Warren’s World: Investment and Life Advice From The Oracle of Omaha
Warren Buffett came to Boston this week to chat with the formidable Linda Henry, who interviewed the Oracle of Omaha for over an hour. It was my first time seeing him in action and I was blown away by his wisdom, humility and (at 89) perspicacious insight. Here were a few of my takeaways from this amazing event.
What keeps you going? Genuine enthusiasm and optimism for the future. You never know when something interesting is going to come along. The canvas in front of me is unlimited and the painting is never finished. The secret to good health is to be full of joy and happiness every day.
Partnerships? I have always surrounded myself with people who are better than me and that I don’t want to disappoint. That’s true in business and with family. As Churchill said, “We shape our houses (i.e., surroundings) and then they shape you.”
Investment philosophy? I subscribe to Ted Williams’ philosophy on hitting. You simply wait for the perfect pitch. You don’t have to invest at any moment. Keep your powder dry. The best time to buy is when people are most discouraged.
Choosing entrepreneurs to back? I want to invest in people who are in love with their own business. They work their tails off and get up early every morning because of their passion, not to make somebody in Omaha rich.
Career advice? Pick a job that you would do if you didn’t need a job. Do something that you would do even if they didn’t pay you. The number one investment you can make is in yourself — particularly in improving your verbal and written communication skills. I still keep my Dale Carnegie certificate in my office.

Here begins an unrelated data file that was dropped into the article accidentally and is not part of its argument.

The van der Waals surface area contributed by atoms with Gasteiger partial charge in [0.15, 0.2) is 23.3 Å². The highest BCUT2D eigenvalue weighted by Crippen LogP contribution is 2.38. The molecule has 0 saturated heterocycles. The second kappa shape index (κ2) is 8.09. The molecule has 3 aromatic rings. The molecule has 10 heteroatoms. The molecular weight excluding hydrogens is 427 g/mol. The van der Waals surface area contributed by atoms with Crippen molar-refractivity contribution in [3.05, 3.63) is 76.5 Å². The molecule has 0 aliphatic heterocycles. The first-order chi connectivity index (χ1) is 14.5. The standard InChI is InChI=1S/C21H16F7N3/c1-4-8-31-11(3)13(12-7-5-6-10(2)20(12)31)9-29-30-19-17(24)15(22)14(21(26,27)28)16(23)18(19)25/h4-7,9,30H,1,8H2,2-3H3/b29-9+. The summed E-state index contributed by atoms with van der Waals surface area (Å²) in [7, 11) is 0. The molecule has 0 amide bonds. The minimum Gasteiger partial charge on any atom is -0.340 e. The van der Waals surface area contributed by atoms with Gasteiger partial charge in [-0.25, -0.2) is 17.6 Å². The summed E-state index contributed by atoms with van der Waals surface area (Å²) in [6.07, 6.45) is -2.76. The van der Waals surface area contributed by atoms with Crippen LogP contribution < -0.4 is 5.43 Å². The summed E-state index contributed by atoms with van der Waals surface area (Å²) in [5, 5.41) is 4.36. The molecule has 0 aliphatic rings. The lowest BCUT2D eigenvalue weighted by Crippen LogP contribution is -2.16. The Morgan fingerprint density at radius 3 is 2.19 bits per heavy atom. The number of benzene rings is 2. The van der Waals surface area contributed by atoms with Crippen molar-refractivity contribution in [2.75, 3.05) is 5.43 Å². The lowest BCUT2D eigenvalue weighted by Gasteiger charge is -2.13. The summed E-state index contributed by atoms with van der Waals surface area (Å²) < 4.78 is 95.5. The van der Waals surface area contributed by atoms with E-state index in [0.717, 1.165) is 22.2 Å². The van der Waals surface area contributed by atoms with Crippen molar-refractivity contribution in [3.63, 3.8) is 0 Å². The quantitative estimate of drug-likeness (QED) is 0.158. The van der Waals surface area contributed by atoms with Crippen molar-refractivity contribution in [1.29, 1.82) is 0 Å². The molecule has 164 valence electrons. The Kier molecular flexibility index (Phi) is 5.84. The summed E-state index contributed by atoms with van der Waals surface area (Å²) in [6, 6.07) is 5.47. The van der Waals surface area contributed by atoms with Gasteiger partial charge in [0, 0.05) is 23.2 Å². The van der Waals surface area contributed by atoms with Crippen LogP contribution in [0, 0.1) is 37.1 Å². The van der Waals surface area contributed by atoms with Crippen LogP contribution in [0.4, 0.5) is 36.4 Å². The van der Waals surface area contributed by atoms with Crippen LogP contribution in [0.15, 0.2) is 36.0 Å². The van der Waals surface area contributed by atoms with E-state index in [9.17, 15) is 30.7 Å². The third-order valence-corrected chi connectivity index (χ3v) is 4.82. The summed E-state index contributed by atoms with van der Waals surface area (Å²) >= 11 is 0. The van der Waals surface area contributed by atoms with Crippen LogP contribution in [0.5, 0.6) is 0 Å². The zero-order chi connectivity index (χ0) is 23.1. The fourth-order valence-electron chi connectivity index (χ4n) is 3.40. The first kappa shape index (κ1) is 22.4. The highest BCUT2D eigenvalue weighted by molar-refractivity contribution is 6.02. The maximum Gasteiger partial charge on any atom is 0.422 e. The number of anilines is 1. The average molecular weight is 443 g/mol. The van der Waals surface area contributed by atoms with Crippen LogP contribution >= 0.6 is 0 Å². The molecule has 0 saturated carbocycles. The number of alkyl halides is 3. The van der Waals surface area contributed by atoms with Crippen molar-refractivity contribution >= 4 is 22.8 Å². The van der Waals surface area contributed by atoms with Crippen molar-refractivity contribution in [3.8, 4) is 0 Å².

Harvard Business School? My application was rejected but it was the best thing that ever happened to me. I went home and read Benjamin Graham’s The Intelligent Investor and when I learned that he taught at Columbia, I enrolled there.
Views on US economy? I am incredibly long on the US. I won the Ovarian Lottery. We simply have a superior system that unleashes human capital. That translates into unsurpassed output and productivity. The luckiest person in the history of the planet is being born in America today.
View on US politics? If you take three Warren Buffett lifetimes you’re within a few years of Thomas Jefferson. We have survived far worse. The US President serves as educator in chief. They need to explain our system and values and the impact of the shifts that occur from globalization, free trade, and technology.
Taxes? Referred to his NY Times editorial, “Stop Coddling the Super Rich”. It is simply not just that I should have the lowest tax rate in my office.
THANK YOU to Linda Henry and HubWeek for organizing this extraordinary session, hosted at Fenway Park.